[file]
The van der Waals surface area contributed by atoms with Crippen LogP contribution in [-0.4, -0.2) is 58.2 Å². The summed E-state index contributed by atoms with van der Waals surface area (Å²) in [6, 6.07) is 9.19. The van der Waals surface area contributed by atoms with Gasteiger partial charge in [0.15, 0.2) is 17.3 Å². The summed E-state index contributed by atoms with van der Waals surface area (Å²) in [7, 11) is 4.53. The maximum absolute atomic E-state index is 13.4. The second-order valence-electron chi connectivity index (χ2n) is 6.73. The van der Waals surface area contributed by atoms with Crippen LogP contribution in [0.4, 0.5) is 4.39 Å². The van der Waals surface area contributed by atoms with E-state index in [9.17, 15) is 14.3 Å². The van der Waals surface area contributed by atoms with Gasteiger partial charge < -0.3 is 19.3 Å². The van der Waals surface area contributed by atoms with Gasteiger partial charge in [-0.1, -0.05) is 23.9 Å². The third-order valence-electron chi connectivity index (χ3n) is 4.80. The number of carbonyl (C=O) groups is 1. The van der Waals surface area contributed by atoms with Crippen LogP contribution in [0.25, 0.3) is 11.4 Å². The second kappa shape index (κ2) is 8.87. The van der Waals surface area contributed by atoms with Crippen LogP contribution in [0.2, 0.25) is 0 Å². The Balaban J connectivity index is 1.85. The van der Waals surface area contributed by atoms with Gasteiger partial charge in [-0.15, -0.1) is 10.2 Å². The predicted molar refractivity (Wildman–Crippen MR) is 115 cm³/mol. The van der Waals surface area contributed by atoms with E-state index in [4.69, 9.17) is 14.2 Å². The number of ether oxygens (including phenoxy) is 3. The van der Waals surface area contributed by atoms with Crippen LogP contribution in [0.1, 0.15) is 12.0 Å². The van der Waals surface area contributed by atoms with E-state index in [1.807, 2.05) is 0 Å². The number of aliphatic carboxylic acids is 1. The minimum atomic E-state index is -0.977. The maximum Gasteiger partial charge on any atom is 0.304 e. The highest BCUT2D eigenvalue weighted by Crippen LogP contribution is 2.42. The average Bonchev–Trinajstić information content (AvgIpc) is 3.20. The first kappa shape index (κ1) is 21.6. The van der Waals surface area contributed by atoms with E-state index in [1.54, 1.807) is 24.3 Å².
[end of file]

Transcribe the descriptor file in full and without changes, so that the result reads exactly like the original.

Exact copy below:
The van der Waals surface area contributed by atoms with Crippen LogP contribution in [-0.4, -0.2) is 58.2 Å². The summed E-state index contributed by atoms with van der Waals surface area (Å²) in [6, 6.07) is 9.19. The van der Waals surface area contributed by atoms with Gasteiger partial charge in [0.15, 0.2) is 17.3 Å². The summed E-state index contributed by atoms with van der Waals surface area (Å²) in [7, 11) is 4.53. The maximum absolute atomic E-state index is 13.4. The second-order valence-electron chi connectivity index (χ2n) is 6.73. The van der Waals surface area contributed by atoms with Crippen LogP contribution in [0.4, 0.5) is 4.39 Å². The van der Waals surface area contributed by atoms with E-state index in [9.17, 15) is 14.3 Å². The van der Waals surface area contributed by atoms with Gasteiger partial charge < -0.3 is 19.3 Å². The van der Waals surface area contributed by atoms with Gasteiger partial charge in [-0.1, -0.05) is 23.9 Å². The third-order valence-electron chi connectivity index (χ3n) is 4.80. The number of carbonyl (C=O) groups is 1. The van der Waals surface area contributed by atoms with Crippen LogP contribution in [0.25, 0.3) is 11.4 Å². The second kappa shape index (κ2) is 8.87. The van der Waals surface area contributed by atoms with Crippen LogP contribution in [0.2, 0.25) is 0 Å². The Balaban J connectivity index is 1.85. The van der Waals surface area contributed by atoms with Gasteiger partial charge in [-0.15, -0.1) is 10.2 Å². The predicted molar refractivity (Wildman–Crippen MR) is 115 cm³/mol. The van der Waals surface area contributed by atoms with E-state index in [4.69, 9.17) is 14.2 Å². The number of ether oxygens (including phenoxy) is 3. The van der Waals surface area contributed by atoms with Crippen LogP contribution in [0.1, 0.15) is 12.0 Å². The van der Waals surface area contributed by atoms with E-state index in [1.807, 2.05) is 0 Å². The number of aliphatic carboxylic acids is 1. The minimum atomic E-state index is -0.977. The maximum Gasteiger partial charge on any atom is 0.304 e. The highest BCUT2D eigenvalue weighted by Crippen LogP contribution is 2.42. The average Bonchev–Trinajstić information content (AvgIpc) is 3.20. The first kappa shape index (κ1) is 21.6. The van der Waals surface area contributed by atoms with E-state index in [1.54, 1.807) is 24.3 Å².